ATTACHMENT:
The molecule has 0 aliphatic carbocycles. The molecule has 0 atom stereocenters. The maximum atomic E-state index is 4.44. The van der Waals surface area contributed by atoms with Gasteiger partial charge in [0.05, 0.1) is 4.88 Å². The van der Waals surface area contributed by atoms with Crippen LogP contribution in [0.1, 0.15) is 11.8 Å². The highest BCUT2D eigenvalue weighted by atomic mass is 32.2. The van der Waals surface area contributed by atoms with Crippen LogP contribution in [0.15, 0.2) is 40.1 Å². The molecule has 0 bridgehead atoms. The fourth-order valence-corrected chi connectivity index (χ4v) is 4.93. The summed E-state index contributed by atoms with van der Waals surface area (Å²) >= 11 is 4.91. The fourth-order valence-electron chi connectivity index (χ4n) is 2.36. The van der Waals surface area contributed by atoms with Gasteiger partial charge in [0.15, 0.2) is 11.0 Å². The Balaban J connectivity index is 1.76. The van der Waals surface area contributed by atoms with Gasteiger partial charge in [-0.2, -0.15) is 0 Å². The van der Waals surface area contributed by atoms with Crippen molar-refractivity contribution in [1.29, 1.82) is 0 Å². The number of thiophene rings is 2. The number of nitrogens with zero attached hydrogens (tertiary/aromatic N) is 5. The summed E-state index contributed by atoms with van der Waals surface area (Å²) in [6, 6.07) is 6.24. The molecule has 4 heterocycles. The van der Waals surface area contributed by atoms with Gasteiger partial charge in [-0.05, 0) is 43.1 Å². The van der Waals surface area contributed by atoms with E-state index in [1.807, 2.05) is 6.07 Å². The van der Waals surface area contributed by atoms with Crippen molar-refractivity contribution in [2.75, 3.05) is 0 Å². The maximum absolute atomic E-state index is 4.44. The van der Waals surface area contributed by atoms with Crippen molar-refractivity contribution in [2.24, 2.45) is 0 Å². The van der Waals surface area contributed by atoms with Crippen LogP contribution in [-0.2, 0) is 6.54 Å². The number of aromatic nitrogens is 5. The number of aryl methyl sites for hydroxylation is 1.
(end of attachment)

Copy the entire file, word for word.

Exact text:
The molecule has 0 aliphatic carbocycles. The molecule has 0 atom stereocenters. The maximum atomic E-state index is 4.44. The van der Waals surface area contributed by atoms with Gasteiger partial charge in [0.05, 0.1) is 4.88 Å². The van der Waals surface area contributed by atoms with Crippen LogP contribution in [0.1, 0.15) is 11.8 Å². The highest BCUT2D eigenvalue weighted by atomic mass is 32.2. The van der Waals surface area contributed by atoms with Crippen LogP contribution in [0.15, 0.2) is 40.1 Å². The molecule has 0 bridgehead atoms. The fourth-order valence-corrected chi connectivity index (χ4v) is 4.93. The summed E-state index contributed by atoms with van der Waals surface area (Å²) >= 11 is 4.91. The fourth-order valence-electron chi connectivity index (χ4n) is 2.36. The van der Waals surface area contributed by atoms with Gasteiger partial charge in [0.15, 0.2) is 11.0 Å². The Balaban J connectivity index is 1.76. The van der Waals surface area contributed by atoms with Gasteiger partial charge in [-0.2, -0.15) is 0 Å². The van der Waals surface area contributed by atoms with Crippen molar-refractivity contribution in [1.29, 1.82) is 0 Å². The number of thiophene rings is 2. The number of nitrogens with zero attached hydrogens (tertiary/aromatic N) is 5. The summed E-state index contributed by atoms with van der Waals surface area (Å²) in [6, 6.07) is 6.24. The molecule has 4 heterocycles. The van der Waals surface area contributed by atoms with Gasteiger partial charge in [-0.05, 0) is 43.1 Å². The van der Waals surface area contributed by atoms with E-state index in [1.807, 2.05) is 6.07 Å². The van der Waals surface area contributed by atoms with Crippen molar-refractivity contribution in [2.75, 3.05) is 0 Å². The maximum absolute atomic E-state index is 4.44. The van der Waals surface area contributed by atoms with Crippen molar-refractivity contribution in [2.24, 2.45) is 0 Å². The van der Waals surface area contributed by atoms with Crippen LogP contribution in [-0.2, 0) is 6.54 Å². The number of aromatic nitrogens is 5. The number of aryl methyl sites for hydroxylation is 1.